New: CSE Calculus I (Math 1371) is the first semester in a multi-semester calculus sequence, primarily for students in CSE. This course requires students to have a real understanding of the symbolic language of mathematics, giving them ample opportunity to see how mathematics is done by mathematicians and to engage in that same work by solving problems for themselves. In this way, they see how abstract mathematical concepts can find applications in the real world. An important component of a liberal education is an appreciation of mathematics as a body of thought which has been developed over the millennia, both for aesthetic reasons and to solve concrete problems. Calculus is one of the pillars of modern mathematics, and it has important applications in science and everyday life. Calculus was first developed by Newton and Leibniz in the 17th century to solve many types of problems. For example, using calculus, Newton was able to derive the equations of planetary motion from basic physical laws. Since that time, calculus has touched virtually every part of modern life, through its use in areas like engineering, the stock market, agriculture, psychology, and all the physical and biological sciences. While it is beyond the scope of a 1-semester course to cover even a small fraction of all these applications, students will be exposed to a variety of simplified versions of them, preparing them for later advanced study in their fields of interest. In this way, students experience both the fundamental nature of the questions and the usefulness of abstract reasoning in finding elegant and efficient solutions. Students meet three hours a week in TA recitation sections, where they can ask questions, work problems together, and discussion important points in the material. This is also where they learn how to use computer software in mathematics, and where they work on group projects. The prerequisite for the course is equivalent to 4 years of high school mathematics. Math 1371 is offered every semester. The course is taught by a combination of regular faculty and adjunct faculty with on-going appointments, or by experienced grad students or postdocs who act under close supervision by regular faculty. Every semester, the final exam is a departmental exam that is given in common to all sections, in order to ensure consistency. Old: <no text provided> |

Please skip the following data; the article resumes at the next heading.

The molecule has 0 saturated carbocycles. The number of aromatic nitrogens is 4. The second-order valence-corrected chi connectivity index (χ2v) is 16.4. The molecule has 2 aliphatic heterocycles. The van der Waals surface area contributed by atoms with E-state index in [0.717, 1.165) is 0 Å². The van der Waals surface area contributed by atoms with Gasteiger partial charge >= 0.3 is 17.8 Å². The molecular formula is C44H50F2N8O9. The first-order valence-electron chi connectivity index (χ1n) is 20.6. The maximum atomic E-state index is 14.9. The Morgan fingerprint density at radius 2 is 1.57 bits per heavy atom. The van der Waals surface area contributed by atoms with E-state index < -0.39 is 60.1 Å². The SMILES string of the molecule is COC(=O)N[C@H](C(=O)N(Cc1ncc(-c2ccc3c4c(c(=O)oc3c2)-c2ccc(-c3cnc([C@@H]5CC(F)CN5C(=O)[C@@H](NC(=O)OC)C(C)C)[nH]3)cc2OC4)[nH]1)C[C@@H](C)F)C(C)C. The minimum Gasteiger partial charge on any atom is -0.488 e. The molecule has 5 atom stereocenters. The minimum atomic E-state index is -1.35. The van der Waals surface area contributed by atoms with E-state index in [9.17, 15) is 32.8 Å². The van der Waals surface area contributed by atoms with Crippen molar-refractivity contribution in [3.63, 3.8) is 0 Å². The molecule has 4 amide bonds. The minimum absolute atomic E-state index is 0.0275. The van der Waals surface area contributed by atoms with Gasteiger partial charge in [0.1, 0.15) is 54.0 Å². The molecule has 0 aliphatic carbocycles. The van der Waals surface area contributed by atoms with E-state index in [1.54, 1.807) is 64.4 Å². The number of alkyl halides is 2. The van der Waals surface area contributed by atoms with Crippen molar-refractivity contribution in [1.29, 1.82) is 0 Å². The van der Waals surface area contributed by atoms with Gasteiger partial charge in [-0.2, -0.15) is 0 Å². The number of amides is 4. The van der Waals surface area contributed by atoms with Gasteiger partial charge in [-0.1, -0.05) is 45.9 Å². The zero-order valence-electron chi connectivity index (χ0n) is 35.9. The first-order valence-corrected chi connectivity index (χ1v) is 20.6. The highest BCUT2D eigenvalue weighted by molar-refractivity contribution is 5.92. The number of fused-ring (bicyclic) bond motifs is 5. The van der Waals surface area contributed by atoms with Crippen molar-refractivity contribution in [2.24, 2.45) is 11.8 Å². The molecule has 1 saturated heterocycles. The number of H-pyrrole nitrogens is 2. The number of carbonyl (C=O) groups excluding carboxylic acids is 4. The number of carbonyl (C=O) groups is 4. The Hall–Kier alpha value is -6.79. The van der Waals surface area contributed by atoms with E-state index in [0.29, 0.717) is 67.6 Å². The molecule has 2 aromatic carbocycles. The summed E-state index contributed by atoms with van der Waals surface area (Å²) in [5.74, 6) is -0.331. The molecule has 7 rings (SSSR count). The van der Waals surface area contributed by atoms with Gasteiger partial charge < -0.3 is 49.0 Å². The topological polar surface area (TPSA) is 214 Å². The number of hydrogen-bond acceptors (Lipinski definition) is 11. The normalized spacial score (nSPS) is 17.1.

Provisional Syllabus: |